The only downside of netcap is that it does not support promiscuous mode (p-mode).  P-mode is a way of bypassing the normal tendency of network cards to only pass along traffic destined for the machine the card is installed on.  By default, a network card will only pass a frame to the operating system if it is destined to the node's MAC address, multicast address, or a broadcast address; however, when p-mode is turned on, the network card passes all frames received.  P-mode was very useful when most infrastructures were made up of hubs as, in shared media, all nodes on the hub receive traffic for all other nodes; however, since almost all environments are now switched, p-mode is of limited usefulness.  The only time that I have required a p-mode sniffer in the last few years was in using a spanning port on a switch to gather traffic destined for a different endpoint.

In cases where p-mode is necessary or where netcap cannot be used, there are a few other options.  The full version of Network Monitor (which ships with SMS) captures traffic in p-mode; however, the 'lite' version that is included in NT4 Server, Windows 2000 Server, and Windows Server 2003 does not.  Ethereal (with libpcap) allows for p-mode captures on a variety of platforms including Win32 & Linux.  On most Unix systems, tcpdump can be used.

Analysis

In network analyzers, my primary concern is the depth & accuracy of the parsers in the analyzer.  Parsers take raw network data & turn it into analyzed output, recognizing & decoding various protocols.  The lack of a parser for a protocol that you are working with will seriously limit productivity as you either have to decode the raw hex data by hand, make guesses based on plain-text information in the frames, or, if you are so inclined, write your own parser.

My primary analysis tool for a long time has been Microsoft Network Monitor.  There are a lot of reasons for this; however, primarily, it is because it's a good all-purpose tool and...well...it's freely available to me.

There are three versions of Netmon, two of which are readily available.  The full version, which ships with Systems Management Server (SMS), includes a number of bells & whistles that are not included in the 'lite' version included in NT4 Server, Windows 2000 Server, and Windows Server 2003.  Most notably, the 'lite' version lacks promiscuous mode (p-mode), experts (which analyze a trace for specific information), and the ability to remotely capture sniffs.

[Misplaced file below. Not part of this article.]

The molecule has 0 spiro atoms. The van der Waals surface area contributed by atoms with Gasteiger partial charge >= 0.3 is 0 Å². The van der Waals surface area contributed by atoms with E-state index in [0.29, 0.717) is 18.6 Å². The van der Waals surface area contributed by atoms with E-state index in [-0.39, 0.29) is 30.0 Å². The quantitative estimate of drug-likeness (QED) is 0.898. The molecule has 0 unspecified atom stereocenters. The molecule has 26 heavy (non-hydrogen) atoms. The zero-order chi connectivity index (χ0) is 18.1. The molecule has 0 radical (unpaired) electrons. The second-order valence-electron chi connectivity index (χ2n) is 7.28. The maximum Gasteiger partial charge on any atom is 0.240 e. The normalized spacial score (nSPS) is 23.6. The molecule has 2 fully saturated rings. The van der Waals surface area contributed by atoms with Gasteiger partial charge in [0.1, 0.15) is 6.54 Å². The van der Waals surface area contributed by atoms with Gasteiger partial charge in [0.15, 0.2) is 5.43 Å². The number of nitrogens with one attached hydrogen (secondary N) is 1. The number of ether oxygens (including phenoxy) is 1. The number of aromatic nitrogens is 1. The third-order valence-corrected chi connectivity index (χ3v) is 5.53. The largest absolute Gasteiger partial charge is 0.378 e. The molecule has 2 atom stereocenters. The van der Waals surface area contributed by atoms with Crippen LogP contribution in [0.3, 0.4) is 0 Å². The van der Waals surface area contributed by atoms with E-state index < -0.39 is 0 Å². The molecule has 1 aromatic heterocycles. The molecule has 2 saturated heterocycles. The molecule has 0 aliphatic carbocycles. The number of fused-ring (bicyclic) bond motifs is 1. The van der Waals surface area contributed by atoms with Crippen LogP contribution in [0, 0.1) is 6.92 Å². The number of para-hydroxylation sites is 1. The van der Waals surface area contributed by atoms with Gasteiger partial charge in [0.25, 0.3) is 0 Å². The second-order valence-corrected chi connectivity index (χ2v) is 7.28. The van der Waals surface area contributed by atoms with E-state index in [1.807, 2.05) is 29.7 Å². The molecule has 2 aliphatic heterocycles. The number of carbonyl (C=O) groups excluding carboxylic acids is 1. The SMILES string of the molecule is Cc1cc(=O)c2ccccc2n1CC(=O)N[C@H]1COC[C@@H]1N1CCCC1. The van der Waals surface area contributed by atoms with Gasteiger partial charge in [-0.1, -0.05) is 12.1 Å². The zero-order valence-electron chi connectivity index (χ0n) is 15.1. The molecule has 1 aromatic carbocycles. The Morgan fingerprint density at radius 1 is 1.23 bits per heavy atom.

The 'PSS' version, which is a time-bombed build that Microsoft Product Support Services uses to diagnose customer issues, supports p-mode but, otherwise, has the same feature set as the 'lite' version.

As network analyzers go, Netmon's interface is one of the easier to master.  Its parsers are also relatively complete, although there are some important ones that are missing or incomplete.

In the last year, Ethereal has been competing with Netmon to be my favored analyzer.  Ethereal's interface isn't as easy to grasp as Netmon's; however, after getting used to it, I find Ethereal's text-based display filtering to be much quicker & more powerful than Netmon's.  Additionally, Ethereal has a parsers that Netmon does not (although it, too, is occasionally missing something I need).  Finally, Ethereal has a powerful set of statistical analysis & graphing tools that I've found allow me to pull out additional information about network traffic.

This posting is provided "AS IS" with no warranties, and confers no rights.
Comments
  • Hello,
    Is there any way to sniff traffic between two devices where device b does not respond to a ping request or any other request? Keep in mind device b is a embedded board with no OS. I'd like to see what device b is doing during that time. Any help would be greatly appreciated considering I have been troubleshooting this issue for 4 days now.

  • Lukas,

    The usual approach there is either to do one of several things:

    1. Some switches have tcpdump or something similar on them, so you can run the trace on the switch that device B is connected to.

    2. If not, the switch will hopefully support a mirroring/port spanning mode which allows you to mirror the port that device B is on & run your sniffer on a machine connected to that mirrored port.

    3. Plug device B and a your sniffer into a hub, plug the hub into the switch.

    Let me know if that doesn't make sense.

  • One other thing...to use this approach, you'll have to use a sniffer that supports promiscuous mode. Neither netcap.exe nor the lite version of Netmon that's included with Windows 2000 Server/Windows Server 2003 will work. You can use the full version of Netmon from SMS or Ethereal with Winpcap.